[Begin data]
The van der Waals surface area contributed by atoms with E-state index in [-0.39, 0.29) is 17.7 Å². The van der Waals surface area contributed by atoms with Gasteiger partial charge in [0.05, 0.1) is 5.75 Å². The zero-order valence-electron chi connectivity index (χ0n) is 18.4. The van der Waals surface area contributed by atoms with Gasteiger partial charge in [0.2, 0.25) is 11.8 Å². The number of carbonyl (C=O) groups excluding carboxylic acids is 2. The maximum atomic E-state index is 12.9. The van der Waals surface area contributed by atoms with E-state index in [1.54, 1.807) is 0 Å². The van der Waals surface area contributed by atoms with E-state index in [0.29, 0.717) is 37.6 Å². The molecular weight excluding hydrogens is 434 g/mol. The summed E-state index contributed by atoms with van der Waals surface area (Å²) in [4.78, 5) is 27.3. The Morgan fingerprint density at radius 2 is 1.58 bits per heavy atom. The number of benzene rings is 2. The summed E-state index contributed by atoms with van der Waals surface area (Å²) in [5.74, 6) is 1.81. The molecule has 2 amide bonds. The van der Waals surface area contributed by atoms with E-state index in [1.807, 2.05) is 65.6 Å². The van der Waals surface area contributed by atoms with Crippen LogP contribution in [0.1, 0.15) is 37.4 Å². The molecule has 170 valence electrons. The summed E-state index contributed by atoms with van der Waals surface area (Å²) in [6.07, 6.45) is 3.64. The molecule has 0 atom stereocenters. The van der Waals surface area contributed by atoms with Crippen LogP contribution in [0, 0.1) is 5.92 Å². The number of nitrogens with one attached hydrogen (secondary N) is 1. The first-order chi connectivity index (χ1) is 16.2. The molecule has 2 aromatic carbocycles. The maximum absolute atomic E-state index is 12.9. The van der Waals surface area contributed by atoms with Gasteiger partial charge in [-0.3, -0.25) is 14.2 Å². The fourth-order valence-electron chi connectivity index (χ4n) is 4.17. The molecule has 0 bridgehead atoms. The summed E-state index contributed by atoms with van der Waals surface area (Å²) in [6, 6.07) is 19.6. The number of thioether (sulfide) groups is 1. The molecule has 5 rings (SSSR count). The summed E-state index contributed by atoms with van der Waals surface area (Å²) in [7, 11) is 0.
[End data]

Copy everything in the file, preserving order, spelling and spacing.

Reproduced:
The van der Waals surface area contributed by atoms with E-state index in [-0.39, 0.29) is 17.7 Å². The van der Waals surface area contributed by atoms with Gasteiger partial charge in [0.05, 0.1) is 5.75 Å². The zero-order valence-electron chi connectivity index (χ0n) is 18.4. The van der Waals surface area contributed by atoms with Gasteiger partial charge in [0.2, 0.25) is 11.8 Å². The number of carbonyl (C=O) groups excluding carboxylic acids is 2. The maximum atomic E-state index is 12.9. The van der Waals surface area contributed by atoms with E-state index in [1.54, 1.807) is 0 Å². The van der Waals surface area contributed by atoms with E-state index in [0.29, 0.717) is 37.6 Å². The molecular weight excluding hydrogens is 434 g/mol. The summed E-state index contributed by atoms with van der Waals surface area (Å²) in [4.78, 5) is 27.3. The Morgan fingerprint density at radius 2 is 1.58 bits per heavy atom. The number of benzene rings is 2. The summed E-state index contributed by atoms with van der Waals surface area (Å²) in [5.74, 6) is 1.81. The molecule has 2 amide bonds. The van der Waals surface area contributed by atoms with E-state index in [1.807, 2.05) is 65.6 Å². The van der Waals surface area contributed by atoms with Crippen LogP contribution in [0.1, 0.15) is 37.4 Å². The molecule has 170 valence electrons. The summed E-state index contributed by atoms with van der Waals surface area (Å²) in [6.07, 6.45) is 3.64. The molecule has 0 atom stereocenters. The van der Waals surface area contributed by atoms with Crippen LogP contribution in [0, 0.1) is 5.92 Å². The number of nitrogens with one attached hydrogen (secondary N) is 1. The first-order chi connectivity index (χ1) is 16.2. The molecule has 2 aromatic carbocycles. The maximum absolute atomic E-state index is 12.9. The van der Waals surface area contributed by atoms with Gasteiger partial charge in [-0.3, -0.25) is 14.2 Å². The fourth-order valence-electron chi connectivity index (χ4n) is 4.17. The molecule has 0 bridgehead atoms. The summed E-state index contributed by atoms with van der Waals surface area (Å²) in [6, 6.07) is 19.6. The number of thioether (sulfide) groups is 1. The molecule has 5 rings (SSSR count). The summed E-state index contributed by atoms with van der Waals surface area (Å²) in [7, 11) is 0.